What translation project are you most proud of and why?

I have been lucky enough to be engaged in several important projects. Some of the ones I am really proud of are the translation into European French of some of the Sony PlayStation terminology, several localisation projects for OS X and iOS, lots of nuclear technology and engineering manuals, reports and notices for nuclear power plants and INPO, some technical and scientific books. And, more recently, when I was already working for TranslateMedia, several projects for UK Energy, the Government Office for Science and other UK government bodies, a project about the history of Levi’s corp. And another one for the Spanish FootLocker sneaker store, D-Link’s website and many more.

Generally, I tend to enjoy various projects: from technical to purely commercial ones, as well as such combining complex technical issues with a marketing perspective, like websites, booklets, etc.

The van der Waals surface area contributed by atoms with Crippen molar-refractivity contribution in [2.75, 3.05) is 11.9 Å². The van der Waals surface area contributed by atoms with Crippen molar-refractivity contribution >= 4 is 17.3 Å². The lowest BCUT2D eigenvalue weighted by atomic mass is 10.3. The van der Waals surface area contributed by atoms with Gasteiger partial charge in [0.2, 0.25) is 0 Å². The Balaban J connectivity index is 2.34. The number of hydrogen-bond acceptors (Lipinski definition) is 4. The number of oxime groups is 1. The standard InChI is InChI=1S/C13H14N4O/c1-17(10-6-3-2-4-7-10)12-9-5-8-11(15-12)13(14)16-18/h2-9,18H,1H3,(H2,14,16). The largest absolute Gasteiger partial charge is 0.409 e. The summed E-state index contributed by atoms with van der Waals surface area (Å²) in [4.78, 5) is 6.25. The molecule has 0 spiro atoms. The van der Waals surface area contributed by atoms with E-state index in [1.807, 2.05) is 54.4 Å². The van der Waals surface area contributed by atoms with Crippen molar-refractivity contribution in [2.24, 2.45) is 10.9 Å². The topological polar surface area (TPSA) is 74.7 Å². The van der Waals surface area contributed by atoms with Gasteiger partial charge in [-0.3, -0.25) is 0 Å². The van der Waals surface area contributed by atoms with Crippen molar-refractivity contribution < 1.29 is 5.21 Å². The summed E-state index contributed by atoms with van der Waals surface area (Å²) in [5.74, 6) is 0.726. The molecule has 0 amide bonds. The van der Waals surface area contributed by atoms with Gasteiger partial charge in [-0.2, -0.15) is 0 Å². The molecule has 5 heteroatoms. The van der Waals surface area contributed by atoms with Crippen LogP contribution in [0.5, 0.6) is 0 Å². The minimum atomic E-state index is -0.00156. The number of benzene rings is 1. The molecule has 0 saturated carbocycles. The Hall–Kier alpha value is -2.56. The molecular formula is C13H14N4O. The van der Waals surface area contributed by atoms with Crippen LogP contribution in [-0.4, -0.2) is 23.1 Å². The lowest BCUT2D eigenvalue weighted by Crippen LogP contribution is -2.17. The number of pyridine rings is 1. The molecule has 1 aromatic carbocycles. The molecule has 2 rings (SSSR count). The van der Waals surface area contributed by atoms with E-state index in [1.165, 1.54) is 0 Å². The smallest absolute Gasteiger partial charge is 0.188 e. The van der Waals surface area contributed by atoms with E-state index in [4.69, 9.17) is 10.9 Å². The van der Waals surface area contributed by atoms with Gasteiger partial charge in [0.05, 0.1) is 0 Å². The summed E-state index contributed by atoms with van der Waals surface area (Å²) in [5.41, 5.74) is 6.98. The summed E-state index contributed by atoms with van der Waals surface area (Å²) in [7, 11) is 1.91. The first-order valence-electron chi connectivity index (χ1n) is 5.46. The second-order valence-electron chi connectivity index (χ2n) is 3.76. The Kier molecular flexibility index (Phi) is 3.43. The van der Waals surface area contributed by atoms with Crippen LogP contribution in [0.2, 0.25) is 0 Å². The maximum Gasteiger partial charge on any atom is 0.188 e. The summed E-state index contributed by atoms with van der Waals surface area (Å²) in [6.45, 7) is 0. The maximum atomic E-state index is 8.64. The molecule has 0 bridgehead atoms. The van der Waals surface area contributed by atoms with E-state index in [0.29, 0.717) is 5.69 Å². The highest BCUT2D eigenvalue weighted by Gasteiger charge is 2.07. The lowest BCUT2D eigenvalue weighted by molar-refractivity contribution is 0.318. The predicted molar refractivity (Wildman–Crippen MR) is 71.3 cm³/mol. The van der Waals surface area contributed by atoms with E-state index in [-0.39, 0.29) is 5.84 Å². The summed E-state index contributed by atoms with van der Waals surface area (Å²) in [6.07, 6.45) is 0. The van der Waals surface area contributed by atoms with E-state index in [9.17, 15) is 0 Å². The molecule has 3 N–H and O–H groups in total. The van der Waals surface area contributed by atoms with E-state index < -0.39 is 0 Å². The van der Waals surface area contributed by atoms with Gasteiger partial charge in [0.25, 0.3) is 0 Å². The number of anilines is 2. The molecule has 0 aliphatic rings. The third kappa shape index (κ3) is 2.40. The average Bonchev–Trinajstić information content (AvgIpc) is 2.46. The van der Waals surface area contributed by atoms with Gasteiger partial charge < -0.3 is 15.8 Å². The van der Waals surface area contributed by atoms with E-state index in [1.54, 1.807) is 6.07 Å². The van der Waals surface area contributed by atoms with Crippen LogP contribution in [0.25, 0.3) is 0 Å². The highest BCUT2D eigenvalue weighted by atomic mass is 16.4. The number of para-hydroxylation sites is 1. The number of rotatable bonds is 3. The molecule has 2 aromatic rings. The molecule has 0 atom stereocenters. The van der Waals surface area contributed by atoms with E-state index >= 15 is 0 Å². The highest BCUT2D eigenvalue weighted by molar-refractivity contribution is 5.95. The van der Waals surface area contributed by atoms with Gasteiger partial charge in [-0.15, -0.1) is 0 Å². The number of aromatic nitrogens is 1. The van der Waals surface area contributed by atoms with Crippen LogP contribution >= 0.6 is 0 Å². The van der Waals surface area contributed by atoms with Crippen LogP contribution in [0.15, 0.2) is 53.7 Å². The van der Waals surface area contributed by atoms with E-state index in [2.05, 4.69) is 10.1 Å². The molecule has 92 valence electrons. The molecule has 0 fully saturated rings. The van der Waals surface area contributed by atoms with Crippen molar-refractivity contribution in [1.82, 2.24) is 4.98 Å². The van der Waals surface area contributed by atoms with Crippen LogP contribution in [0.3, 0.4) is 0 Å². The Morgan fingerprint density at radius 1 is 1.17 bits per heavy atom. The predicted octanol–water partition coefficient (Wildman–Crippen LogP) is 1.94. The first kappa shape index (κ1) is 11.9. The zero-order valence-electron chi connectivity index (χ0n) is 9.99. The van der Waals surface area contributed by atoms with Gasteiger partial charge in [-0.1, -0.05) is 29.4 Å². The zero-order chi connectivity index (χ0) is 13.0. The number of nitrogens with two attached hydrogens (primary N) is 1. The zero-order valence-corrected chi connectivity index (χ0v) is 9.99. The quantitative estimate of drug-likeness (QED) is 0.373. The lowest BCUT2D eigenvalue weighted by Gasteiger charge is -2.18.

What is the worst thing about working as a language translator?

Probably the worst thing about working as a language translator is that it is hard to make plans in advance, because you never know how busy you will be at any given time in the future.

Another issue is uncertainty. Even if I have managed to keep myself quite busy and to secure an on-going flow of projects, nothing – and I mean nothing – can guarantee that it will keep like this in the next weeks, months or years.

Yet, this can also be considered a good thing, since it makes you always do your absolute best. You are always pushed to go an extra mile. Any mistake could mean losing a client, even if it’s taken you several years to gain their confidence. This could be hard and demanding, but it also makes you feel alive.

What do you see changing in the translation industry in the next few years, and further into the future?

I expect that in the near future, 100% of the projects will be processed using computer-assisted translation tools, with an online translation repository to improve leveraging. This would pose new problems related to the quality of those translations, discounts for matches derived from poor quality memories, etc.